What the European Super League Tells Us About China

Though the news is not causing much of a stir in the United States, the launching–and prompt unraveling–of the European Super League (ESL) by a dozen soccer clubs from England, Italy, and Spain is one of the biggest sports stories . . . ever.

Before we go any further, here’s a primer for our readers who don’t follow soccer. There are two types of soccer competition: international and club. International soccer is played between national teams (for example, at the World Cup). For their part, soccer clubs play in leagues, like Major League Soccer (MLS) in the United States. Players have both a club and national team (though not every player makes the cut for a national team). For example, Leo Messi’s club is FC Barcelona (Barça), but he plays for his native Argentina’s national team. His American teammate at Barça, Sergiño Dest, plays for the U.S. national team (USMNT), together with Americans who play for clubs around the world.

Clubs play in their country’s league, but also against clubs from other countries. The most famous international club competition is the UEFA Champions League (UCL), in which top teams from Europe face off every year. Winning both their national league and the Champions League in the same year is essentially the highest achievement a club can attain in a given season. The UCL is run by the Union of European Football Associations (UEFA), which you can think of as European soccer’s government.

By launching the new Super League, its founding clubs are giving a massive finger to UEFA. These clubs want to do away with the UCL, instead competing against each other in a format that is more attractive to them. Getting to keep more of the profits is part of it, of course. However, the Super League founders also think there is more money to be made in the first place. Part of this would be accomplished by playing a larger number of games between themselves. Under the proposed Super League format, each team would play 18 group games (with top performers qualifying for the playoffs), pretty much all of them against powerhouses. This is in contrast to the current six games in the UCL, four of which are likely to be against noticeably inferior teams.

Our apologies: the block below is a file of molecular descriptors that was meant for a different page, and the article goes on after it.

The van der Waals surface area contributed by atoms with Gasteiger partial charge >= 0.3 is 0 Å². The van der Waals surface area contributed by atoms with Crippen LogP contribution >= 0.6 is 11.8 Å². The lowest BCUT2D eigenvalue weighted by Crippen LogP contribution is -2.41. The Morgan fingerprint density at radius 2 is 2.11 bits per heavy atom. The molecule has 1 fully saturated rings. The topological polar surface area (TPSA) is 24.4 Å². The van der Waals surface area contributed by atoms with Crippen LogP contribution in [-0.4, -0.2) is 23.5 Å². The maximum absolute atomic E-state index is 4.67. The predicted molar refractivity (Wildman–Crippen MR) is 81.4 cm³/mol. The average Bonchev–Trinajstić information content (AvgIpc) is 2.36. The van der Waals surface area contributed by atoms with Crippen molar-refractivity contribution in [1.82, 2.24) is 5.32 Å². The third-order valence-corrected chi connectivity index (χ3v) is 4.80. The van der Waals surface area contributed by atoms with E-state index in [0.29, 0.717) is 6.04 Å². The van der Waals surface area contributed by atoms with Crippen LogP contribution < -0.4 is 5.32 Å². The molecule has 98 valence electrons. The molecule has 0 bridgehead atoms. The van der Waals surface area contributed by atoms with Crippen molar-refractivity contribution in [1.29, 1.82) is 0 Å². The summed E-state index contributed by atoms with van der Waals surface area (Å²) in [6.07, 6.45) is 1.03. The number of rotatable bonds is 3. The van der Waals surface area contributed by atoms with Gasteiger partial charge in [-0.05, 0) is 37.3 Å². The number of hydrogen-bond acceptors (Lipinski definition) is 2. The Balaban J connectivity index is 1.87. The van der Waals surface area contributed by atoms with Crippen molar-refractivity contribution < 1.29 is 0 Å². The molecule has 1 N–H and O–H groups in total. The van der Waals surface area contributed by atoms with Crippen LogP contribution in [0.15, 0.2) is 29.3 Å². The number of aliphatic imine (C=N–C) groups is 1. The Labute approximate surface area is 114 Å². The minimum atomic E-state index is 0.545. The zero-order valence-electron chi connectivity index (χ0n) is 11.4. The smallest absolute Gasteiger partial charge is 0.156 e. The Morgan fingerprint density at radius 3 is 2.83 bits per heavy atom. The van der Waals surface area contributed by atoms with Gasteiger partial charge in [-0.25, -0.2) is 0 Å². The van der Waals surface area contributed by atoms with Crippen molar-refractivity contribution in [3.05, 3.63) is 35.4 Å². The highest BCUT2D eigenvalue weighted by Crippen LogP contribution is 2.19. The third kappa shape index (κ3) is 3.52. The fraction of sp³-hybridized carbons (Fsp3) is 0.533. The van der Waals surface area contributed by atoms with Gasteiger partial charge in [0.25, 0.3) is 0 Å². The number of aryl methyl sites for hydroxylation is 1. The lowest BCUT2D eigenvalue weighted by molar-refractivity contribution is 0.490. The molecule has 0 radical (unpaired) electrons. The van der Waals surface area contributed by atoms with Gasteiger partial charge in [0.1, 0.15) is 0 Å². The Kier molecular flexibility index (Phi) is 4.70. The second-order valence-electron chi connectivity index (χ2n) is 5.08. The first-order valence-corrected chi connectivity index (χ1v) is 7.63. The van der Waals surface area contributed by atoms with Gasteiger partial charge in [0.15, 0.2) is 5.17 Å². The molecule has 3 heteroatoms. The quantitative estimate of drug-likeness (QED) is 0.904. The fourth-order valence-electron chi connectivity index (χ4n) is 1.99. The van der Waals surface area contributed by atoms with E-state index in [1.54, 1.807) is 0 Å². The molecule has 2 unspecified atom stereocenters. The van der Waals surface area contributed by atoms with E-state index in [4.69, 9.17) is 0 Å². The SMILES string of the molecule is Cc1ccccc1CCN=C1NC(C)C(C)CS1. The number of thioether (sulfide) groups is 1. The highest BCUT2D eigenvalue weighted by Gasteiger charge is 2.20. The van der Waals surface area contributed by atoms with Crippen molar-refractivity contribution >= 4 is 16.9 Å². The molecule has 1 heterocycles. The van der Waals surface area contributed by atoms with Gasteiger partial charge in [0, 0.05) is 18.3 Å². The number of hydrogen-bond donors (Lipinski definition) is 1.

The announcement of the Super League has been almost universally repudiated. Understandably, UEFA doesn’t like it, and neither do the national leagues that are likely to see interest in them undermined–as it stands, one of the biggest prizes for teams competing in national leagues is the chance to quality for the Champions League, which would disappear. There is talk of suspending the “rebels” from their national leagues and banning their players from international competitions like the World Cup. Even national governments are chiming in to oppose it. Perhaps most importantly, even the fans of the elite league founders have expressed considerable hostility to the idea.

Most of this was predictable, which begs the question: why did the clubs in question even bring up the idea? Yes, there’s the potential for a lot of money, but an idea that upsets European soccer fans, sporting authorities, and even governments surely can’t be a good idea. Or can it?

Part of the answer to this question is China (and markets like it, which for these purposes includes the United States).